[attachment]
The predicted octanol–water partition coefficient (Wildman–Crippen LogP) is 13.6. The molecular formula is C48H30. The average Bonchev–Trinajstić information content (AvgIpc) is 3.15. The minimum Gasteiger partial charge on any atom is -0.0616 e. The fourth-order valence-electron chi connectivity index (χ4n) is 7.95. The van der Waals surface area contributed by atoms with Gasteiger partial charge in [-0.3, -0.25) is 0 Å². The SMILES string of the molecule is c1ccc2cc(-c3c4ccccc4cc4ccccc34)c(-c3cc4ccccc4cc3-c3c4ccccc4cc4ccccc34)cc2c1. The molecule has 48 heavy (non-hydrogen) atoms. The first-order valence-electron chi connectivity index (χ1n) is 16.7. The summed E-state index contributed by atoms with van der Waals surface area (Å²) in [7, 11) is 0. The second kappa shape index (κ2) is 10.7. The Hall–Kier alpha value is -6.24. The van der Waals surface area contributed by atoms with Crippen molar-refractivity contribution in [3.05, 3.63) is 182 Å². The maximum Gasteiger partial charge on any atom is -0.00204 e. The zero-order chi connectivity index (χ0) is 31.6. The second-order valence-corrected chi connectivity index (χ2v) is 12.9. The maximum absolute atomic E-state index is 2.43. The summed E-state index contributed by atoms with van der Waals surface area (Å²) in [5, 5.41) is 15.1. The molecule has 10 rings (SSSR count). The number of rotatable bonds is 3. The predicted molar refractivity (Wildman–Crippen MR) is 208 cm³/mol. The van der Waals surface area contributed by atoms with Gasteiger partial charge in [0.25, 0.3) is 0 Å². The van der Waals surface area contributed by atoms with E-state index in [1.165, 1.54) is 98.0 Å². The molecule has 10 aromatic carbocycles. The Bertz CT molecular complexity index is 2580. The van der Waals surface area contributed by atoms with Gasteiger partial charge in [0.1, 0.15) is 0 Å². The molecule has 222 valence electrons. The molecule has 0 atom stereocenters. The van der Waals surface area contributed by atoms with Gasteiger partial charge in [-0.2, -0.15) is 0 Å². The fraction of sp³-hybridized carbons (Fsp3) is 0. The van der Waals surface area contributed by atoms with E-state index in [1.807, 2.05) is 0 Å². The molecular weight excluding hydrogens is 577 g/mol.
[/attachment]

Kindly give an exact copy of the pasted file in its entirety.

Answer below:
The predicted octanol–water partition coefficient (Wildman–Crippen LogP) is 13.6. The molecular formula is C48H30. The average Bonchev–Trinajstić information content (AvgIpc) is 3.15. The minimum Gasteiger partial charge on any atom is -0.0616 e. The fourth-order valence-electron chi connectivity index (χ4n) is 7.95. The van der Waals surface area contributed by atoms with Gasteiger partial charge in [-0.3, -0.25) is 0 Å². The SMILES string of the molecule is c1ccc2cc(-c3c4ccccc4cc4ccccc34)c(-c3cc4ccccc4cc3-c3c4ccccc4cc4ccccc34)cc2c1. The molecule has 48 heavy (non-hydrogen) atoms. The first-order valence-electron chi connectivity index (χ1n) is 16.7. The summed E-state index contributed by atoms with van der Waals surface area (Å²) in [7, 11) is 0. The second kappa shape index (κ2) is 10.7. The Hall–Kier alpha value is -6.24. The van der Waals surface area contributed by atoms with Crippen molar-refractivity contribution in [3.05, 3.63) is 182 Å². The maximum Gasteiger partial charge on any atom is -0.00204 e. The zero-order chi connectivity index (χ0) is 31.6. The second-order valence-corrected chi connectivity index (χ2v) is 12.9. The maximum absolute atomic E-state index is 2.43. The summed E-state index contributed by atoms with van der Waals surface area (Å²) in [5, 5.41) is 15.1. The molecule has 10 rings (SSSR count). The number of rotatable bonds is 3. The predicted molar refractivity (Wildman–Crippen MR) is 208 cm³/mol. The van der Waals surface area contributed by atoms with Gasteiger partial charge in [0.25, 0.3) is 0 Å². The van der Waals surface area contributed by atoms with E-state index in [1.165, 1.54) is 98.0 Å². The molecule has 10 aromatic carbocycles. The Bertz CT molecular complexity index is 2580. The van der Waals surface area contributed by atoms with Gasteiger partial charge in [0.1, 0.15) is 0 Å². The molecule has 222 valence electrons. The molecule has 0 atom stereocenters. The van der Waals surface area contributed by atoms with Gasteiger partial charge in [-0.2, -0.15) is 0 Å². The fraction of sp³-hybridized carbons (Fsp3) is 0. The van der Waals surface area contributed by atoms with E-state index in [1.807, 2.05) is 0 Å². The molecular weight excluding hydrogens is 577 g/mol.